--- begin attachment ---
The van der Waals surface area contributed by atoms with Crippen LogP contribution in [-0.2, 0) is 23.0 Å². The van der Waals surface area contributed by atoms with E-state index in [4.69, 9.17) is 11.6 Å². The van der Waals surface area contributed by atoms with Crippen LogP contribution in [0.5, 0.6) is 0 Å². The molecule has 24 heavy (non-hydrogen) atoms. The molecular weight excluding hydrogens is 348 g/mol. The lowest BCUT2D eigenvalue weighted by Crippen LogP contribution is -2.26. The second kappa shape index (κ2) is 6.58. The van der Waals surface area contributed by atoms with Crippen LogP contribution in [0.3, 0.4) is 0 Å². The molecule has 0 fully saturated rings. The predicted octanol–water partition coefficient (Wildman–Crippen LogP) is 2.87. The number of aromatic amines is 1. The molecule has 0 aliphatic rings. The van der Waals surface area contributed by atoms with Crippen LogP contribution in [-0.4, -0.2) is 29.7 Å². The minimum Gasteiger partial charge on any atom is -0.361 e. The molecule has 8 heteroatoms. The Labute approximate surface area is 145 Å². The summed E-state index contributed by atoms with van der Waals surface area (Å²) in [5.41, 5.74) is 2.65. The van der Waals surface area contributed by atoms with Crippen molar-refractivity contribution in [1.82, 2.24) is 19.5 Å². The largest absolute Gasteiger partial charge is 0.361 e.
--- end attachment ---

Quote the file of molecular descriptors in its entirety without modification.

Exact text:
The van der Waals surface area contributed by atoms with Crippen LogP contribution in [-0.2, 0) is 23.0 Å². The van der Waals surface area contributed by atoms with E-state index in [4.69, 9.17) is 11.6 Å². The van der Waals surface area contributed by atoms with Crippen LogP contribution in [0.5, 0.6) is 0 Å². The molecule has 24 heavy (non-hydrogen) atoms. The molecular weight excluding hydrogens is 348 g/mol. The lowest BCUT2D eigenvalue weighted by Crippen LogP contribution is -2.26. The second kappa shape index (κ2) is 6.58. The van der Waals surface area contributed by atoms with Crippen LogP contribution in [0.3, 0.4) is 0 Å². The molecule has 0 fully saturated rings. The predicted octanol–water partition coefficient (Wildman–Crippen LogP) is 2.87. The number of aromatic amines is 1. The molecule has 0 aliphatic rings. The van der Waals surface area contributed by atoms with Crippen LogP contribution in [-0.4, -0.2) is 29.7 Å². The minimum Gasteiger partial charge on any atom is -0.361 e. The molecule has 8 heteroatoms. The Labute approximate surface area is 145 Å². The summed E-state index contributed by atoms with van der Waals surface area (Å²) in [5.41, 5.74) is 2.65. The van der Waals surface area contributed by atoms with Crippen molar-refractivity contribution in [1.82, 2.24) is 19.5 Å². The largest absolute Gasteiger partial charge is 0.361 e.